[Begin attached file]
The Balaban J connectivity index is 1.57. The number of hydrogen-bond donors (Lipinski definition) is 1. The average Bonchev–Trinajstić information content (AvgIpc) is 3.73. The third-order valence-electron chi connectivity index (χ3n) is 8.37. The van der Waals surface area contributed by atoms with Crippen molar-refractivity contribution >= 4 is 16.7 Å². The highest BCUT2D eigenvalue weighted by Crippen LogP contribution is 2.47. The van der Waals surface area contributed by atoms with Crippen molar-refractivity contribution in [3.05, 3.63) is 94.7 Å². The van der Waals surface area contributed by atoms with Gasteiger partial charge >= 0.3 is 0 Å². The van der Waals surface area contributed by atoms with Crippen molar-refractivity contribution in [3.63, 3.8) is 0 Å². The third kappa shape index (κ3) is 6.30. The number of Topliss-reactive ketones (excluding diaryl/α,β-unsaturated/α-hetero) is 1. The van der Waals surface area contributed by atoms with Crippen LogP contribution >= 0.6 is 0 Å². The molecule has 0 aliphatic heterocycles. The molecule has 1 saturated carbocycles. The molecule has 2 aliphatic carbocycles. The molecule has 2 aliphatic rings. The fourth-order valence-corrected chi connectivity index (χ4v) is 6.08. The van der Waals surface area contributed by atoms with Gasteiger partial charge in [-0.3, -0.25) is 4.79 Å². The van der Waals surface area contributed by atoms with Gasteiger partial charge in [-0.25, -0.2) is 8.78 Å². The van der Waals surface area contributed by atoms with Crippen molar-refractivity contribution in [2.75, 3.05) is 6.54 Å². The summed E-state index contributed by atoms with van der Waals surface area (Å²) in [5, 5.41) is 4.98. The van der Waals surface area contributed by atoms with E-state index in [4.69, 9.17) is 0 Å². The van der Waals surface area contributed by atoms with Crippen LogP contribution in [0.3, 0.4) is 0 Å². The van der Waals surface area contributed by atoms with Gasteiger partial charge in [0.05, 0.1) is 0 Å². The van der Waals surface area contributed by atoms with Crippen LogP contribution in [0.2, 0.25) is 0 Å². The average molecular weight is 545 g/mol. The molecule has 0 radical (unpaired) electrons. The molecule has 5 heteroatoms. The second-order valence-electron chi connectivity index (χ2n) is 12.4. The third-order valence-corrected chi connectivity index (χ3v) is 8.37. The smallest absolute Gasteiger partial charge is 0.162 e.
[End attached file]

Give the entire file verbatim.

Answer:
The Balaban J connectivity index is 1.57. The number of hydrogen-bond donors (Lipinski definition) is 1. The average Bonchev–Trinajstić information content (AvgIpc) is 3.73. The third-order valence-electron chi connectivity index (χ3n) is 8.37. The van der Waals surface area contributed by atoms with Crippen molar-refractivity contribution >= 4 is 16.7 Å². The highest BCUT2D eigenvalue weighted by Crippen LogP contribution is 2.47. The van der Waals surface area contributed by atoms with Crippen molar-refractivity contribution in [3.05, 3.63) is 94.7 Å². The van der Waals surface area contributed by atoms with Gasteiger partial charge >= 0.3 is 0 Å². The van der Waals surface area contributed by atoms with Crippen molar-refractivity contribution in [3.63, 3.8) is 0 Å². The third kappa shape index (κ3) is 6.30. The number of Topliss-reactive ketones (excluding diaryl/α,β-unsaturated/α-hetero) is 1. The van der Waals surface area contributed by atoms with Crippen LogP contribution >= 0.6 is 0 Å². The molecule has 0 aliphatic heterocycles. The molecule has 1 saturated carbocycles. The molecule has 2 aliphatic carbocycles. The molecule has 2 aliphatic rings. The fourth-order valence-corrected chi connectivity index (χ4v) is 6.08. The van der Waals surface area contributed by atoms with Gasteiger partial charge in [-0.3, -0.25) is 4.79 Å². The van der Waals surface area contributed by atoms with Gasteiger partial charge in [-0.25, -0.2) is 8.78 Å². The van der Waals surface area contributed by atoms with Crippen molar-refractivity contribution in [2.75, 3.05) is 6.54 Å². The summed E-state index contributed by atoms with van der Waals surface area (Å²) in [5, 5.41) is 4.98. The van der Waals surface area contributed by atoms with E-state index in [4.69, 9.17) is 0 Å². The van der Waals surface area contributed by atoms with Crippen LogP contribution in [0.3, 0.4) is 0 Å². The van der Waals surface area contributed by atoms with Gasteiger partial charge in [0.05, 0.1) is 0 Å². The van der Waals surface area contributed by atoms with Crippen LogP contribution in [0.2, 0.25) is 0 Å². The average molecular weight is 545 g/mol. The molecule has 0 radical (unpaired) electrons. The molecule has 5 heteroatoms. The second-order valence-electron chi connectivity index (χ2n) is 12.4. The third-order valence-corrected chi connectivity index (χ3v) is 8.37. The smallest absolute Gasteiger partial charge is 0.162 e.